Unlike McNab’s Kylie and Ariana, who seem to have been born with the word DYKE tattooed to their foreheads, neither Sue-Ann nor Gina initially considers herself a lesbian. Remember that they both grew up in the 1970s in a very southern, very rural, very homophobic area. One of the strengths of these books is that, in addition to being fast-paced adventures, the author chronicles the doubts and fears and surprises of both Sue-Ann and Gina as they grow closer and closer together. Their relationship, in fact, overshadows the mystery in the book, which has to do with the very odd subjects of animal sacrifice, voodoo, and parental neglect.

madness-in-small-towns-iza-moreauIn the second book, Madness in Small Towns, Gina disappears, and Sue-Ann, in addition to solving a couple of puzzling mysteries—one having to do with a murderous escapee from a mental hospital who seems intent on skewering her with a samurai sword—has to find her. As in the first novel, there is a chapter about Sue-Ann’s 6-month posting to Baghdad—the friends she met, the boozing she did, and the tragedy she experienced there.

The third book, Secrets in Small Towns—which delves into the shadowy subject of child molestation in halfway houses—shows Sue-Ann and Gina as a happy, but still-secret, couple. In a small town in rural North Florida, not only could neither afford to come out, but no one else could either, so they lived their lives in the type of vacuum that so many gay women and men in small towns find themselves sucked into.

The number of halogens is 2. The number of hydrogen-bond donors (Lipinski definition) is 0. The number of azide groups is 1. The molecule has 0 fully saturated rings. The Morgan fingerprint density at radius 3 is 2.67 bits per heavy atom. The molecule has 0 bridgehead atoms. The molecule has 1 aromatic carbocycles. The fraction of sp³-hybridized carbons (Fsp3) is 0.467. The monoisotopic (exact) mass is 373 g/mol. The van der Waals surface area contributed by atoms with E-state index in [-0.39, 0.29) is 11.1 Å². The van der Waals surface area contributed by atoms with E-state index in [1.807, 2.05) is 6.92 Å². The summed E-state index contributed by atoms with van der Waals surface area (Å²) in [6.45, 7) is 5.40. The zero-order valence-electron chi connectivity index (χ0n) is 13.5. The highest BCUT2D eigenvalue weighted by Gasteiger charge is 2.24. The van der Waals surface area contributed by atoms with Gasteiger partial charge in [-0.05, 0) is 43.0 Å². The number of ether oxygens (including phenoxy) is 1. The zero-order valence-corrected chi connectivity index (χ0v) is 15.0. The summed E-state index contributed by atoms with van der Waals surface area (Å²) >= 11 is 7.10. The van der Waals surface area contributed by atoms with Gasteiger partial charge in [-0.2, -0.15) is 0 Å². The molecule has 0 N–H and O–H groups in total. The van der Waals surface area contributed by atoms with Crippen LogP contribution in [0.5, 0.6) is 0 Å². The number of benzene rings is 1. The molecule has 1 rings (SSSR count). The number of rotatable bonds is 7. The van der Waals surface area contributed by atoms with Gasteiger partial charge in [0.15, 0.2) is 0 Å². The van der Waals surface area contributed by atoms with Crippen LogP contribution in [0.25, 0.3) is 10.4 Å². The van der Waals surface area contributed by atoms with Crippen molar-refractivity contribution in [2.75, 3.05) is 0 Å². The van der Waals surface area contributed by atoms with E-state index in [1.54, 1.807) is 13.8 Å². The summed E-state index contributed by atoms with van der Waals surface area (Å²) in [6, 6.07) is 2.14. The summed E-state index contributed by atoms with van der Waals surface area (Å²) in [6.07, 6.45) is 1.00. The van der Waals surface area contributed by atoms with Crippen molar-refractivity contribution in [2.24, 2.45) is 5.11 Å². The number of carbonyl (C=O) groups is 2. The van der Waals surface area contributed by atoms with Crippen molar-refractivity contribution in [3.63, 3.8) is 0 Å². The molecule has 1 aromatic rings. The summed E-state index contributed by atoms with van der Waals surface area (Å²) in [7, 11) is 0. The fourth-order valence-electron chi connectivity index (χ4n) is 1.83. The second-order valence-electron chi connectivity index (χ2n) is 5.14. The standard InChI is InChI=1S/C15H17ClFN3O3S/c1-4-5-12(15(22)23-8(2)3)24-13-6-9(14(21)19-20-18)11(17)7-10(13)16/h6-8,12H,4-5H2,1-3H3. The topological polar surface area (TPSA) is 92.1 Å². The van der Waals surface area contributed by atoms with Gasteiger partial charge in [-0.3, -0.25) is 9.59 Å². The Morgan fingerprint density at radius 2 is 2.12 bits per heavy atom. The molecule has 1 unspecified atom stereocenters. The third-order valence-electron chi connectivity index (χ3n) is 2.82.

Well, why don’t they just leave? For one thing, Sue-Ann loves her job at The Pine Oak Courier, especially after she takes over as editor in Madness. She is also reluctant to leave the farm that her mother worked so hard to build, and the horses that live there. But mainly it is because she has already had her moments of glory and excitement. She is no longer interested in reporting—or shooting arrows—on the world stage. Been there, done that. She simply wants a quiet life with Gina

Those who are familiar with Robert van Gulik’s series of mysteries featuring Judge Dee in 7th Century China, know that his mysteries make use of the ancient tradition of writing in that era, having Judge Dee solve several cases—sometimes unrelated—in the same novel. Moreau follows this tradition, although her plotlines always merge at the end. Each book includes a chapter flashing back to the Iraq war and generally shows her skill both with horses and with her bow and arrow. And, of course, with her developing relationship with her former rival.